Night of the Gargoyles

Night of the Gargoyles


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In this stunning collaboration of two exceptional talents, the striking charcoal illustrations and nimble text reveal what happens at night when the gargoyles come to life.

Product Details

ISBN-13: 9780395968871
Publisher: HMH Books
Publication date: 08/28/1999
Edition description: Reprint
Pages: 32
Sales rank: 454,910
Product dimensions: 8.06(w) x 11.25(h) x 0.15(d)
Lexile: AD910L (what's this?)
Age Range: 10 - 12 Years

About the Author

Eve Bunting has written over two hundred books for children, including the Caldecott Medal-winning Smoky Night, illustrated by David Diaz, The Wall, Fly Away Home, and Train to Somewhere. She lives in Southern California.

David Wiesner is internationally renowned for his visual storytelling and has won the Caldecott Medal three times—for Tuesday, The Three Pigs, and Flotsam—the second person in history to do so. He is also the recipient of three Caldecott Honors, for Free Fall, Sector 7, and Mr. Wuffles. He lives near Philadelphia with his family.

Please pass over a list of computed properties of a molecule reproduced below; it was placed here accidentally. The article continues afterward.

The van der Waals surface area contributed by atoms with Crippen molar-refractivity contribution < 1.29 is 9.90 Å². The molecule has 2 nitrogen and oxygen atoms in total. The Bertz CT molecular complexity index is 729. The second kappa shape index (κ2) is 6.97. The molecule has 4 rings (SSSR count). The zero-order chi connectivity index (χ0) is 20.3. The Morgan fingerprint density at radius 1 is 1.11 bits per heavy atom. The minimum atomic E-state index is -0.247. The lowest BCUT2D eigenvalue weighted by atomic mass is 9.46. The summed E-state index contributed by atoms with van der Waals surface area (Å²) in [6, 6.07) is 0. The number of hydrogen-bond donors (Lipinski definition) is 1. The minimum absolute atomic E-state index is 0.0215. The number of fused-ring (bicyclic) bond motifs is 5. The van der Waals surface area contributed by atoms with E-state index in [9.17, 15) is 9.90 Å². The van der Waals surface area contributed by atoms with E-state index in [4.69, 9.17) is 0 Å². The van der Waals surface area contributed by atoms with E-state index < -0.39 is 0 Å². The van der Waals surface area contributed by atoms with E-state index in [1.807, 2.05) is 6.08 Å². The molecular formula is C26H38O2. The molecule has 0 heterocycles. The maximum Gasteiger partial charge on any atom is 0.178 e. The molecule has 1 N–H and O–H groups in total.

What People are Saying About This

From the Publisher

October 1, 1994 Ages 4-8. In a macabre and funny picture book, those stone gargoyles that squat all day on public buildings get free at night and come down from their shadowy corners. Bunting's words are creepy and poetic, scary because they are so physically precise. The stone creatures are "pock-marked," their tongues "green-pickled at the edges." They have unblinking, bulging eyes and their mouths gape like empty suits of armor in museum halls. Wiesner's duotone charcoal illustrations capture the huge heaviness of the stone figures and their gloomy malevolence as they bump and fly and tumble free in the dark. They are so ugly. They're like fiends that come from the graves at night. They're also very human. Wiesner's funniest scene is a double-page spread of a group of gargoyle creatures hunching and grunting together at a spitting water fountain. They could be the gossips and grousers at your local neighborhood hangout. This book is more a situation than a story, but it makes you face what you've always feared but hadn't quite seen. Even the word gargoyle makes you choke. Hazel Rochman Copyright© 1994, American Library Association. All rights reserved.